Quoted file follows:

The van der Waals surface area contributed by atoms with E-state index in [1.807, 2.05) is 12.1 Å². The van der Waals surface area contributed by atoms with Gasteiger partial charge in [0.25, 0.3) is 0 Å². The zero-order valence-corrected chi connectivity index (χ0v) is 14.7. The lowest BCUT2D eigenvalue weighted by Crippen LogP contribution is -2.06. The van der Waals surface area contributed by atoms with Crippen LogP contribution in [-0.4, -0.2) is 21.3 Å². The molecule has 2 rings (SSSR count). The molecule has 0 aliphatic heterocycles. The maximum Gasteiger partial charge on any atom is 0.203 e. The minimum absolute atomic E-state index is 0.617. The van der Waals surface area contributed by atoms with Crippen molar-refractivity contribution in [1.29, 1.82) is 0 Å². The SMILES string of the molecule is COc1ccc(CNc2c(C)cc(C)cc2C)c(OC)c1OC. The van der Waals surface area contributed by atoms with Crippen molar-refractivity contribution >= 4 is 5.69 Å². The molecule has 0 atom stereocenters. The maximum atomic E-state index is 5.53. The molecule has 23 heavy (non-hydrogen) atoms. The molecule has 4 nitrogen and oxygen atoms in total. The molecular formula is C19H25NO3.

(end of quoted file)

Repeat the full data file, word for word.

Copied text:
The van der Waals surface area contributed by atoms with E-state index in [1.807, 2.05) is 12.1 Å². The van der Waals surface area contributed by atoms with Gasteiger partial charge in [0.25, 0.3) is 0 Å². The zero-order valence-corrected chi connectivity index (χ0v) is 14.7. The lowest BCUT2D eigenvalue weighted by Crippen LogP contribution is -2.06. The van der Waals surface area contributed by atoms with Crippen LogP contribution in [-0.4, -0.2) is 21.3 Å². The molecule has 2 rings (SSSR count). The molecule has 0 aliphatic heterocycles. The maximum Gasteiger partial charge on any atom is 0.203 e. The minimum absolute atomic E-state index is 0.617. The van der Waals surface area contributed by atoms with Crippen molar-refractivity contribution in [1.29, 1.82) is 0 Å². The SMILES string of the molecule is COc1ccc(CNc2c(C)cc(C)cc2C)c(OC)c1OC. The van der Waals surface area contributed by atoms with Crippen molar-refractivity contribution >= 4 is 5.69 Å². The molecule has 0 atom stereocenters. The maximum atomic E-state index is 5.53. The molecule has 23 heavy (non-hydrogen) atoms. The molecule has 4 nitrogen and oxygen atoms in total. The molecular formula is C19H25NO3.